DEAR MISS LONELYHEARTS: This is my experience for the woman who's interested in a man from Mexico, but worried. Almost four years ago, I fell in love with a man from Cuba. Like you, I was warned by family and friends about the "green card," scam but my situation was different in that we planned to live in Cuba. After numerous trips to Cuba, and having met his family and friends, I thought for sure this was the real deal. We were married last December with family and friends from Canada and Cuba attending. Life was beautiful... until I got home from my six-week stay there. Shortly after I returned home, he already had another girl from Canada at his parents' home. I'm still in shock and disbelief and my broken heart has still to mend. The only thing that saved me further grief was the fact that the marriage had not yet been notarized. Please, please tread very carefully in those questionable waters. I realize our situations are different but the cultures are similar and Canada shines to those who have nothing. Lying is the norm. -- Done That, Got the Wedding Gown
Dear Got The Wedding Gown: There's nothing like the chorus of "I told you so's" to make things even worse, is there? In the instance of the woman who wrote recently, her love interest has a university education and is well set-up in business in Mexico. That doesn't mean he couldn't be using her, but it's less likely. Going extra slowly is the key, although you waited four years, which is a long time, so that doesn't guarantee anything. In your case, thinking he had you hooked was the key for your husband to come out of the shadows with his extra-curricular activities. Two questions: How did you find out about what was going on, and what do you suggest specifically for people needing to check out an overseas lover who wants to get married?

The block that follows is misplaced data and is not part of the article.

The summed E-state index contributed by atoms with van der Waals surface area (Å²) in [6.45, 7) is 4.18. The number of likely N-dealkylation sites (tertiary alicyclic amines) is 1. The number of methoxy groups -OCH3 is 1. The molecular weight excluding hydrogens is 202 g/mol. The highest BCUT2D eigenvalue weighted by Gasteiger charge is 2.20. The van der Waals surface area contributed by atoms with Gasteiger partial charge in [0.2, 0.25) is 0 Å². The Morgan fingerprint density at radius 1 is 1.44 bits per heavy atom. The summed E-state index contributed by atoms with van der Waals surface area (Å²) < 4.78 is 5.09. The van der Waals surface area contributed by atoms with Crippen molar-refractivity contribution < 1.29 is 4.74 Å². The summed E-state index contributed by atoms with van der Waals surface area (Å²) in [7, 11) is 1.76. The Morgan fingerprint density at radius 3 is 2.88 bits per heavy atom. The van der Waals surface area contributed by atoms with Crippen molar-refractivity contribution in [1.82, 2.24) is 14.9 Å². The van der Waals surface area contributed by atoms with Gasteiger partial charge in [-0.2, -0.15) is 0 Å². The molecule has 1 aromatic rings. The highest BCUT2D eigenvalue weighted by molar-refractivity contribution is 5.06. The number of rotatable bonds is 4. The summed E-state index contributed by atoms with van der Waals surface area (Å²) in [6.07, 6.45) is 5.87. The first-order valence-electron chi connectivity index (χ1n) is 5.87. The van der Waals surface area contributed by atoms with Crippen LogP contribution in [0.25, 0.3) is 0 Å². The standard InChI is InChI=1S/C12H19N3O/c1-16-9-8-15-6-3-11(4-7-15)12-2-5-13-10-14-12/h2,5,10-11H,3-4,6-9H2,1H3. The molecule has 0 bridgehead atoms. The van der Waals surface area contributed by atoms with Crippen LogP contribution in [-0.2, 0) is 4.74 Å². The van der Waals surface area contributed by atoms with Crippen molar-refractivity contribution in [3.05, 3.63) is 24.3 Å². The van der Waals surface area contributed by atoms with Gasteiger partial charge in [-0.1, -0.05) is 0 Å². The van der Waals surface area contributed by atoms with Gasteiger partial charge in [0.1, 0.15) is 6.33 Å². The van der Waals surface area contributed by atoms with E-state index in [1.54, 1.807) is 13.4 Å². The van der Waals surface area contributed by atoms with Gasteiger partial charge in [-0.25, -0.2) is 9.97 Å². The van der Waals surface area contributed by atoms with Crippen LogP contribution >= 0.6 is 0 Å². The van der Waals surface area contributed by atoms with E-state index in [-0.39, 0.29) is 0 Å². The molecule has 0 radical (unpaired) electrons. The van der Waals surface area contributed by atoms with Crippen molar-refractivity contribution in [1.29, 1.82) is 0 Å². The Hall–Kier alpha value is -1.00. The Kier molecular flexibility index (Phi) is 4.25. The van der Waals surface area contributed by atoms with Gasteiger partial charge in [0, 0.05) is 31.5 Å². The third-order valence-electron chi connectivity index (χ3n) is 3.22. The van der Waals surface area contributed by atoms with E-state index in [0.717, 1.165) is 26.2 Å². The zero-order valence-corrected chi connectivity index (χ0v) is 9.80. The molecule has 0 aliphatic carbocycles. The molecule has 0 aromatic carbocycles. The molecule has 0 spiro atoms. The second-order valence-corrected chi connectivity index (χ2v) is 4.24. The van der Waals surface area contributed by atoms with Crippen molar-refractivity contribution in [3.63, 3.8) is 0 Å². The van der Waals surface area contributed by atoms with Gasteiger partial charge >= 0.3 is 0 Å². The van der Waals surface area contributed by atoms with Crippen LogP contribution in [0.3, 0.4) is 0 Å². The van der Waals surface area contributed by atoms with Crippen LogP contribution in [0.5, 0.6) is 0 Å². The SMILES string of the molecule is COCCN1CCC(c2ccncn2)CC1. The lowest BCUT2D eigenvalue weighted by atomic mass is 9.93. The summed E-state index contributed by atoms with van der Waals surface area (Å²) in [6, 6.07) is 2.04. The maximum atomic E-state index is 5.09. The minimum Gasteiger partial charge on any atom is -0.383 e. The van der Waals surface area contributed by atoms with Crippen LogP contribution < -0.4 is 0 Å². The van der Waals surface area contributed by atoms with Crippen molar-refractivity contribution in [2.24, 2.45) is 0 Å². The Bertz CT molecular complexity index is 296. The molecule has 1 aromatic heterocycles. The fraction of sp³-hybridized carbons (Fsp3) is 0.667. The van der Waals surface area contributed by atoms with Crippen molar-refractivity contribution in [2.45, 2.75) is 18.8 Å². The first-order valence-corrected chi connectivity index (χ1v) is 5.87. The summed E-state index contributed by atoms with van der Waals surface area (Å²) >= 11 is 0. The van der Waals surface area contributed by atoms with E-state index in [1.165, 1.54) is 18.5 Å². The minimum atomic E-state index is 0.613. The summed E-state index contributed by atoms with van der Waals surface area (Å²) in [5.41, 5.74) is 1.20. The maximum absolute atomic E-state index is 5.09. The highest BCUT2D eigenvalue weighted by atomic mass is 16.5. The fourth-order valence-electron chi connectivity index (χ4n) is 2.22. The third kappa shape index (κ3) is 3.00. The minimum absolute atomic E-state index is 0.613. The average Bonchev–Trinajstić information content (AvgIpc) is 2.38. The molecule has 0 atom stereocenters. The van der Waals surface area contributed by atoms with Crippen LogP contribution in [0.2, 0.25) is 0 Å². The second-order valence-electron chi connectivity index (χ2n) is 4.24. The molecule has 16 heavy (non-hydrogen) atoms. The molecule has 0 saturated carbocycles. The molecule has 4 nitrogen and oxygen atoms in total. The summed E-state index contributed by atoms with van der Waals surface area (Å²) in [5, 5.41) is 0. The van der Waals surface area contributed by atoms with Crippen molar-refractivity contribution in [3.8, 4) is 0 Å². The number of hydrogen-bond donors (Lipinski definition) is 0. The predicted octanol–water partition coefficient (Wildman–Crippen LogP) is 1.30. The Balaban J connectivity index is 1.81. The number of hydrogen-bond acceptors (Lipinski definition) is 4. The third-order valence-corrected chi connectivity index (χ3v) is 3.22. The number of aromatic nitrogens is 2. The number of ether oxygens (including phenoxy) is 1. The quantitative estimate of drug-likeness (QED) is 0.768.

Dear Miss Lonelyhearts: I'm such a shy person it embarrasses me to eat in front of men I meet online. On a date with a new man, I get so self-conscious the straw in the drink goes up my nose, or I miss my mouth, or the food sneaks out on my lips as I'm eating. Because so many dates are combined with eating, I can't avoid it, although I always try to convince the guys to eat at home first and then go out with me to a show or an activity. Inevitably they do want a dinner date. Help! -- Eating Disaster
Dear Disaster: If you must go out for lunch or dinner, consider a varied menu your friend. You get to pick foods that are less likely to cause you trouble and embarrassment. That means you skip the soup that can land in your lap and avoid the long, stringy pastas, which have all kinds of wriggly potential for mess. Order food that sticks together, like a sandwich with meat in it, rather than an egg salad. Ask a lot of questions to keep him talking while you handle your food. Take little breaks from eating where you actually put down your cutlery to answer his questions. Avoid talking with your mouth full (you don't want to show him your back molars), even if he has to wait a minute for you to speak. Try to laugh off the situation with him, at the start. Tell him you always have trouble eating with someone who is so attractive. He will enjoy the ego boost and hope to see you drop something as a sign of his good looks having an effect. He can be gently tricked.